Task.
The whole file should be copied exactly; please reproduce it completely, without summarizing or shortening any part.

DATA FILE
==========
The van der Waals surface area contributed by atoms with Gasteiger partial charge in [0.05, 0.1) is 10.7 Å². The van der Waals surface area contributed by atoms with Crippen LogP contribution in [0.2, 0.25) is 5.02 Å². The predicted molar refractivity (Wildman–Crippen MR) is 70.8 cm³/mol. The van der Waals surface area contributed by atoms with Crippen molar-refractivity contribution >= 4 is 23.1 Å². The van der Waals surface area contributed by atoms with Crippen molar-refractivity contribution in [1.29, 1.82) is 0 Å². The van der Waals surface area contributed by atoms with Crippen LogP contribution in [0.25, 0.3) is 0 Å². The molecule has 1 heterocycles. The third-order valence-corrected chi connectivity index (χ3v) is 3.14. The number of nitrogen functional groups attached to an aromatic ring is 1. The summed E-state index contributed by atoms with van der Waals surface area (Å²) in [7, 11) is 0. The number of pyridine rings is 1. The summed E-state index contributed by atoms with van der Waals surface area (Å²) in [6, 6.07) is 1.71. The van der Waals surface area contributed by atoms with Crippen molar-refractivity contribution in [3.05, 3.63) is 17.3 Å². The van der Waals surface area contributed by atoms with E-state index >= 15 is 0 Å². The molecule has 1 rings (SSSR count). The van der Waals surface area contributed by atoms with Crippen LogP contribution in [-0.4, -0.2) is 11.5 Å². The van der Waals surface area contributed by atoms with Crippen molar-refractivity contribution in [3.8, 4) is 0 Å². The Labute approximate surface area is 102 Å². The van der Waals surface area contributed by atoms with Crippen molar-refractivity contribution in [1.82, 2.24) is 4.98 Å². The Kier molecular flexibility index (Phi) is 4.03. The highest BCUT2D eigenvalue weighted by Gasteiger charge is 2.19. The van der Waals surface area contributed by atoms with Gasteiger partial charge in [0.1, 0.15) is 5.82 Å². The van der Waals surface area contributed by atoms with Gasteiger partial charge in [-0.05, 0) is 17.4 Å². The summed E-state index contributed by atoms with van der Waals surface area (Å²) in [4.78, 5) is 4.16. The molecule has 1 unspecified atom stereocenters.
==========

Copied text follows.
The van der Waals surface area contributed by atoms with Gasteiger partial charge in [0.05, 0.1) is 10.7 Å². The van der Waals surface area contributed by atoms with Crippen LogP contribution in [0.2, 0.25) is 5.02 Å². The predicted molar refractivity (Wildman–Crippen MR) is 70.8 cm³/mol. The van der Waals surface area contributed by atoms with Crippen molar-refractivity contribution >= 4 is 23.1 Å². The van der Waals surface area contributed by atoms with Crippen molar-refractivity contribution in [1.29, 1.82) is 0 Å². The van der Waals surface area contributed by atoms with Crippen LogP contribution in [0.25, 0.3) is 0 Å². The molecule has 1 heterocycles. The third-order valence-corrected chi connectivity index (χ3v) is 3.14. The number of nitrogen functional groups attached to an aromatic ring is 1. The summed E-state index contributed by atoms with van der Waals surface area (Å²) in [7, 11) is 0. The number of pyridine rings is 1. The summed E-state index contributed by atoms with van der Waals surface area (Å²) in [6, 6.07) is 1.71. The van der Waals surface area contributed by atoms with Crippen molar-refractivity contribution in [3.05, 3.63) is 17.3 Å². The van der Waals surface area contributed by atoms with E-state index >= 15 is 0 Å². The molecule has 1 rings (SSSR count). The van der Waals surface area contributed by atoms with Crippen LogP contribution in [-0.4, -0.2) is 11.5 Å². The van der Waals surface area contributed by atoms with Crippen molar-refractivity contribution in [3.8, 4) is 0 Å². The Labute approximate surface area is 102 Å². The van der Waals surface area contributed by atoms with Crippen molar-refractivity contribution in [1.82, 2.24) is 4.98 Å². The Kier molecular flexibility index (Phi) is 4.03. The highest BCUT2D eigenvalue weighted by Gasteiger charge is 2.19. The van der Waals surface area contributed by atoms with Gasteiger partial charge in [0.1, 0.15) is 5.82 Å². The van der Waals surface area contributed by atoms with Gasteiger partial charge in [-0.05, 0) is 17.4 Å². The summed E-state index contributed by atoms with van der Waals surface area (Å²) in [4.78, 5) is 4.16. The molecule has 1 unspecified atom stereocenters.